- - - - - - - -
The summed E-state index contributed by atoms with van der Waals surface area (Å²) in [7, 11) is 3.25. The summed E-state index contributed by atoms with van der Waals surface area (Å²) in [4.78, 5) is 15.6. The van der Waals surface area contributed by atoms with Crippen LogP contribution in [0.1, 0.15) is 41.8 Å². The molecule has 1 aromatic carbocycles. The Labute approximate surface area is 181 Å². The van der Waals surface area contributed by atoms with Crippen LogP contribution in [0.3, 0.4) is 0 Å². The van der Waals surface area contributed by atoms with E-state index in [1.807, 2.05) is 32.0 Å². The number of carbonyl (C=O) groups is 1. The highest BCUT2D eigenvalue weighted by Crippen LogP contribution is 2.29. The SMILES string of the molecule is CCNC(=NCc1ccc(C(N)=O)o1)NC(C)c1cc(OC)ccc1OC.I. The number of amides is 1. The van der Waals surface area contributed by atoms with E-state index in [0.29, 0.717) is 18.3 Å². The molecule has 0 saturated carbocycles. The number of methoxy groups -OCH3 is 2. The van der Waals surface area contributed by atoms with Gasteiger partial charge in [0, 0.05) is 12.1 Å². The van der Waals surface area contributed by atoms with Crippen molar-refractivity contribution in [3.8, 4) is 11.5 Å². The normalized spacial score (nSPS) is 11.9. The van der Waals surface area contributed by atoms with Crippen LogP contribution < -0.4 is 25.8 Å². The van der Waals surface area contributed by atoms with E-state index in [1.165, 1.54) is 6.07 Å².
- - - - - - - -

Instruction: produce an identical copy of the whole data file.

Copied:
The summed E-state index contributed by atoms with van der Waals surface area (Å²) in [7, 11) is 3.25. The summed E-state index contributed by atoms with van der Waals surface area (Å²) in [4.78, 5) is 15.6. The van der Waals surface area contributed by atoms with Crippen LogP contribution in [0.1, 0.15) is 41.8 Å². The molecule has 1 aromatic carbocycles. The Labute approximate surface area is 181 Å². The van der Waals surface area contributed by atoms with Crippen LogP contribution in [0.3, 0.4) is 0 Å². The van der Waals surface area contributed by atoms with E-state index in [1.807, 2.05) is 32.0 Å². The number of carbonyl (C=O) groups is 1. The highest BCUT2D eigenvalue weighted by Crippen LogP contribution is 2.29. The SMILES string of the molecule is CCNC(=NCc1ccc(C(N)=O)o1)NC(C)c1cc(OC)ccc1OC.I. The number of amides is 1. The van der Waals surface area contributed by atoms with E-state index in [0.29, 0.717) is 18.3 Å². The molecule has 0 saturated carbocycles. The number of methoxy groups -OCH3 is 2. The van der Waals surface area contributed by atoms with Gasteiger partial charge in [0, 0.05) is 12.1 Å². The van der Waals surface area contributed by atoms with Crippen molar-refractivity contribution in [3.8, 4) is 11.5 Å². The normalized spacial score (nSPS) is 11.9. The van der Waals surface area contributed by atoms with Crippen LogP contribution < -0.4 is 25.8 Å². The van der Waals surface area contributed by atoms with E-state index in [1.165, 1.54) is 6.07 Å².